Languages and concurrent programs

Zac Kinkaid -- U. Toronto

Notes legibility estimate: LOW

Automatic analysis of algorithms

We'd like to know things like "What numeric types are used here? Are these array accesses in-bounds?"

Today: Proving the absence of faults in multi-threaded programs.
Multi-threaded programs are a great target for automated analysis, since they're so notoriously difficult for humans to reason about.

History:

• Floyd -- program invariants
• Ashcroft, Manna -- extended Floyd to multithreaded programs by treating a multiprogram as a nondeterministic single-threaded program -- difficulty: doesn't scale in #threads
• ??, Reese -- (for data-independent threads) Prove each thread correct individually; then check that the reasoning doesn't interfere across threads -- difficulty extending to data-dependent threads, which requires some cleverness, which is difficult to automate

in common: attempts to reason about multi-threaded code using (extensions of) sequential reasoning

The big problem

Given (program, property), does property(program) hold?

Problem!

Turing: Halting indeterminacy
Rice's Theorem: Every nontrivial property is undecideable

Solution

Allow either one-sided error or indeterminacy/divergence

Example

x = 2; y = 1
while(y != 0):
y = randInt() mod x
x = y + 2

Consider let the set of reachable states be points on the integral lattice; while we can't compute anything meaningful on all of them, we can reason about geometric supersets of them (here, the set $y-x\leq1$)

Invariants from Constraints

Write a constraint system defined by program structure; prove by induction that the invariants continue to hold

Again, this extends badly

Data-flow graphs

Draw some sequential graphs side-by-side; add additional cross-thread dataflow links (aware of active synchronization). Think: When you're imposing synchronization on your programs, you're really pruning unwanted dataflow.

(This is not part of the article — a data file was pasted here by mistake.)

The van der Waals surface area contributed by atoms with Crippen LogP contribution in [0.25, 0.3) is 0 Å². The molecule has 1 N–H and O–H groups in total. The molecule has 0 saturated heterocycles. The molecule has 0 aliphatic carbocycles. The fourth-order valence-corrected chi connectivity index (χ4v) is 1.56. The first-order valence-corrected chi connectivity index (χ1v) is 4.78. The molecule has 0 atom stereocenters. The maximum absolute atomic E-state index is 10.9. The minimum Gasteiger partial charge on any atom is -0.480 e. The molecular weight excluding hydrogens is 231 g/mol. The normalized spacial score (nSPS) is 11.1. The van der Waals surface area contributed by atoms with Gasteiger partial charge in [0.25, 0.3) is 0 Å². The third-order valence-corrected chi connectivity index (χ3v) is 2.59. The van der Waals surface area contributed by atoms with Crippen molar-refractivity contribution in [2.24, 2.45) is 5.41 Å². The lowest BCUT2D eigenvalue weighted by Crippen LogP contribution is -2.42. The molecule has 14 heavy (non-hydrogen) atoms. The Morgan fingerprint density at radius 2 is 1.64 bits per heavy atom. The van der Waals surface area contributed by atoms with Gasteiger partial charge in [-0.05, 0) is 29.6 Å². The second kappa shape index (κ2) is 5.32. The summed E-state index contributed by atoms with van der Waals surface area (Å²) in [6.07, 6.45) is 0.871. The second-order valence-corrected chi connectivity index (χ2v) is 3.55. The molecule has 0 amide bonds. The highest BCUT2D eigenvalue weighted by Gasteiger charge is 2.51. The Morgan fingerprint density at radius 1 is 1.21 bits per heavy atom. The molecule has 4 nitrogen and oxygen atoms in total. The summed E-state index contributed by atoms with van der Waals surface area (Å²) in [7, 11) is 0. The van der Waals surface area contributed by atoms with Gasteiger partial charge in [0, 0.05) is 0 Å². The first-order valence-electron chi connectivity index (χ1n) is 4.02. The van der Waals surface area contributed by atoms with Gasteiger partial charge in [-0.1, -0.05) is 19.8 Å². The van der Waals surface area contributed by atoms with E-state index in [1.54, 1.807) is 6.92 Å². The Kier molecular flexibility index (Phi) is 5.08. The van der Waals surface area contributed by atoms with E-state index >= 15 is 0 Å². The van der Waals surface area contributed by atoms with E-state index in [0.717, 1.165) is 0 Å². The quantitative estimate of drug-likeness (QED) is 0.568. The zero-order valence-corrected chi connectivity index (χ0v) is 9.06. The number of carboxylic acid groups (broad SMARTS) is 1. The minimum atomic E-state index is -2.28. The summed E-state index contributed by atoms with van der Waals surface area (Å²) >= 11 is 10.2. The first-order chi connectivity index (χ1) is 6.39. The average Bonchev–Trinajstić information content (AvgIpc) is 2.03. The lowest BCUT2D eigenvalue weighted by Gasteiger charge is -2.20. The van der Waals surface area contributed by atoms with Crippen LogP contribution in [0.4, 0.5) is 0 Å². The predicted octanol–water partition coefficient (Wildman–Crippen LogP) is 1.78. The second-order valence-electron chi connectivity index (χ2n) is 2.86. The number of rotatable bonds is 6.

Multiple-threading: Need to add data-flow links within threads (representing cross-instance interaction), but don't need extra instances. Again, aware of synchronization.

Method: Just assume you already have the invariants, then:

-->> [Interference Analysis] - (data-flow edges) -> [Invariant Generation] - ("invariants") -->> {repeat}

...once (if?) the process converges, the "invariants" you have are actual invariants. Think of it as "induction on # context switches" -- so it terminates finitely, since there's an upper limit on # data-flow edges.

Q: Why don't you just add all the possible data-flow edges, and run it in one pass? A: Given inductive invariants, some edges may not actually be material, so an $n$-pass algorithm can give you a more precise system of invariants.

Live-Fire

(In many instances, DUET can prove more assertions in less time than conventional benchmarking.)

Q: Do you have a sense of what things DUET has trouble with? A: The fact that we use simple pointer analysis to resolve memory queries gives us a lot of imprecision.

iDFGs

Problem: You lose information about your program as soon as you assume it's a data-flow graph.

The Question: Can you find explicit parallelism in a complete proof system?

Godel: Nope!

Revised Question: Can you find explicit parallelism in a proof system complete wrt Floyd proofs?

Inductive Data Flow Graph -- analogously to data-flow graphs, but the links are hypotheses which satisfice proof obligations.

How do you think about programs?

• A single nondeterministic control-flow graph
• An infinite series of traces

So: Let's look at an iDFG as a language recognizer. Every iDFG edge enforces an ordering constraint on logic nodes; so if every ordering constraint is satisfied, then the trace is recognized by the iDFG.

Thm: If there is a Floyd proof of the correctness of \$P\$ (on the full cartesian-product nondet-sequential-graph), then there is an iDFG proof, with size polynomial in the data complexity of \$P\$.

What's Next?

What do you do when you find a bug?

• Report it to the user.
• Suggest a program fix? Say...inserting missing synchronization?

iDFGs are a great platform for this, since they're structurally separate from the program themselves -- can represent a subset of program traces; can represent a superset of program traces. (Can suggest allowable parallelizations that don't add additional strange behavior.)

We program at such a low level -- we think about red-black trees, not in terms of abstract sets. How do we reason about high-level program behavior?

• Satisfiability-modulo-theories solvers -- a very general platform for doing automated reasoning
• Compositional program analysis

Q: Are there non-obvious challenges in extending an static-analysis solver to deal with the situation where one of your agents exhibits potentially unknown behavior, for example, attempting to prove an operating system kernel secure versus the space of possible user programs? A: Well, nondeterministic actions are supported, but [something called reflection] is a hard problem in even sequential static analysis, and probably an even harder one in parallel programs.